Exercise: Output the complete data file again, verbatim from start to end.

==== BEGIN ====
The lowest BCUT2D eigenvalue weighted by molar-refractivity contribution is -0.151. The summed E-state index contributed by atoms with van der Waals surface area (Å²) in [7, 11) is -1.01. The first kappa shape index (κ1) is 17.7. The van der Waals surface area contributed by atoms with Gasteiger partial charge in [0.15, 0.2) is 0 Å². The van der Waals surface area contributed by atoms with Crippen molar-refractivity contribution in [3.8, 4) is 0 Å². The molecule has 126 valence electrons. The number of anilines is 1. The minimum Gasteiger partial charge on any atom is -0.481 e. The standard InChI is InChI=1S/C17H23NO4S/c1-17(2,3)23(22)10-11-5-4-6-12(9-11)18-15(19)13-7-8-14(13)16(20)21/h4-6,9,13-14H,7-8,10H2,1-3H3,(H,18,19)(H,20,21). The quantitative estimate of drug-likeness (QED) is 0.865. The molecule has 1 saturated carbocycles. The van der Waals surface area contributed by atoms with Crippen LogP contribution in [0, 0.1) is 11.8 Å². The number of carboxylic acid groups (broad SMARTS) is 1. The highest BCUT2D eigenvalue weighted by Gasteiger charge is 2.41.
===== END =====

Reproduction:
The lowest BCUT2D eigenvalue weighted by molar-refractivity contribution is -0.151. The summed E-state index contributed by atoms with van der Waals surface area (Å²) in [7, 11) is -1.01. The first kappa shape index (κ1) is 17.7. The van der Waals surface area contributed by atoms with Gasteiger partial charge in [0.15, 0.2) is 0 Å². The van der Waals surface area contributed by atoms with Crippen molar-refractivity contribution in [3.8, 4) is 0 Å². The molecule has 126 valence electrons. The number of anilines is 1. The minimum Gasteiger partial charge on any atom is -0.481 e. The standard InChI is InChI=1S/C17H23NO4S/c1-17(2,3)23(22)10-11-5-4-6-12(9-11)18-15(19)13-7-8-14(13)16(20)21/h4-6,9,13-14H,7-8,10H2,1-3H3,(H,18,19)(H,20,21). The quantitative estimate of drug-likeness (QED) is 0.865. The molecule has 1 saturated carbocycles. The van der Waals surface area contributed by atoms with Crippen LogP contribution in [0, 0.1) is 11.8 Å². The number of carboxylic acid groups (broad SMARTS) is 1. The highest BCUT2D eigenvalue weighted by Gasteiger charge is 2.41.